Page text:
Everything you did not know about the waiting period
Petja Eklund, Senior Expert
Waiting period is the time period at the beginning of unemployment and lay-off for the duration of which we cannot pay earnings-related daily allowance. If the waiting period comes as a surprise, it is probably confusing and exasperating, because you will receive less money for the first application period because of it.
Waiting period is not YTK’s fault
The waiting period was not invented by us. It comes directly from the Unemployment Security Act, as do the other regulations related to the payment of benefits. According to the law we cannot pay earnings-related daily allowance until you have been an unemployed job-seeker in the TE Office for a period that corresponds with five full working days. In practice it often means that we cannot pay you earnings-related daily allowance for the first week.
Period corresponding with five days
The wording of the law is “period that corresponds with five full working days”. It means that the required five days can also accumulate from shorter period and parts. For example, in case of part-time employment we calculate the waiting period as hours. If, for example, the working time of a full-time employee in your field is eight hours a day and you work part-time for four hours, we can include four hours i.e. half a day in your waiting period from that day. In order to accumulate a period that corresponds with five full working days for the waiting period, we need ten such days.
Similarly, in case of lay-off it is possible that there is e.g. one lay-off day per week. Then it would take five weeks to accumulate the full waiting period. There is a limitation according to which the waiting period can be accumulated during at most eight calendar weeks in a row. Sometime you come across cases in which lay-offs are so occasional that the five-day waiting period cannot be accumulated during eight consecutive weeks. After eight weeks the accumulation of the waiting starts again from the beginning. So it is possible that earnings-related daily allowance cannot be paid at all due to the waiting period, if the waiting period is never fulfilled.
Only approximately once a year
The setting of the waiting period is related to the maximum payment period of earnings-related daily allowance. According to the law, the waiting period is set only once for one maximum payment period of earnings-related daily allowance. The maximum payment period in turn relates to the fulfilling of the condition regarding employment. Whenever you fulfil the condition regarding employment, you will get a new maximum payment period. When you get a new maximum payment period, a new waiting period is also applied. As the condition regarding employment is fairly short, around six months, there is an exception in the Unemployment Security Act, according to which no waiting period is set, if the maximum payment period for the daily allowance period would start within one year from the beginning of the previous maximum payment period, and if the waiting period has been set at the beginning of the previous maximum payment period for the daily allowance period.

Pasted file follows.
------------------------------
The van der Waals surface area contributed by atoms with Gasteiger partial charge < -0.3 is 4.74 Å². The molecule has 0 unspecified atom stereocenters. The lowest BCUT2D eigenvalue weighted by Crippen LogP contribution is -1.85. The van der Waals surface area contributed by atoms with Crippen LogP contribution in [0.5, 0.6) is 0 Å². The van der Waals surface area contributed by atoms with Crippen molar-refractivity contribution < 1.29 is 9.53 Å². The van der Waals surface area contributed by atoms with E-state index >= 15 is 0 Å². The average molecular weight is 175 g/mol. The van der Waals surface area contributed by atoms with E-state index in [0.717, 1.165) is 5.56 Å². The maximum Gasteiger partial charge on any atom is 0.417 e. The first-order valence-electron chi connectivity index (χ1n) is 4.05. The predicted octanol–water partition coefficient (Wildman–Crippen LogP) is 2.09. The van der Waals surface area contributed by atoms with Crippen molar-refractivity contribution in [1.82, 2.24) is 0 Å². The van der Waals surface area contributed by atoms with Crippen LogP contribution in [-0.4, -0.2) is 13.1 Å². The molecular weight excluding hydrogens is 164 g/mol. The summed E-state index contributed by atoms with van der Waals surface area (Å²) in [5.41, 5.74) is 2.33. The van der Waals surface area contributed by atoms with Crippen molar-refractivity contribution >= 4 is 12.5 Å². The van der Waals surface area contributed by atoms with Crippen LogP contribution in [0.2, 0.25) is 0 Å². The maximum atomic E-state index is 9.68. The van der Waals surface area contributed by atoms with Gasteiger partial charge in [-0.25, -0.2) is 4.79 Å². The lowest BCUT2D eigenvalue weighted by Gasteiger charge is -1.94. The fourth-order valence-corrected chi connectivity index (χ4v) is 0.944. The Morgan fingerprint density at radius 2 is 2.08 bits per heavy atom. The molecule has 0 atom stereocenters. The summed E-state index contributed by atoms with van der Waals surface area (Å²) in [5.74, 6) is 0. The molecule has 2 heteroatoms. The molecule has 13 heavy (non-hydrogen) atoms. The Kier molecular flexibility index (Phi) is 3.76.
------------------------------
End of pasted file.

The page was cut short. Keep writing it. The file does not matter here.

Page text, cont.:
In practice, the above means that as a general rule the waiting period is set at most once a year. A partial exception to that rule is the aforementioned situation in which the waiting period is not fulfilled during eight consecutive calendar weeks. Then the waiting period may in practice be set more than once. In fact it only means that the one and same waiting period is set more than once as it is not fulfilled.
You often hear that the waiting period on the whole being questioned. Why does it exist and what is it needed for?
I cannot say for sure, but I have allowed myself to create a story. In the early days of the waiting period, when benefits were processed and paid using pen and paper, there was apparently a desire to reduce the applying for benefit in cases where the unemployment only lasts for a few days. It was considered that the employees can manage such a short period of unemployment between jobs without a benefit.
In practice, the goal was to relieve the administrative burden in the implementation, as it was not necessary to initiate the process for short periods of unemployment. Today, it no longer matters, because the processing of the benefits is electronic and partly automated. In fact the waiting period in itself causes a significant administrative burden. The implementation would be more efficient without checking and calculating the waiting periods. We have experience in that, too, as the waiting period was removed for some time during the coronavirus pandemic, and we did not need to check it. It was also a relief when the waiting period was for some time exceptionally five days and not a period that corresponds with five full working days.
It is not easy to get rid of the waiting period, however, because the waiting period has its role in the benefit expenditure. The savings of one day of waiting period amount to around 20 million euros. So if the current waiting period were given up completely, one hundred million euros should be found to cover that in the budgets of public administration. It is interesting as such that the waiting period does not decrease the total amount of the payable benefit, if the applicant uses the entire maximum payment period. In such a situation the waiting period does not reduce the amount received by the applicant, it just postpones the beginning of the maximum payment period.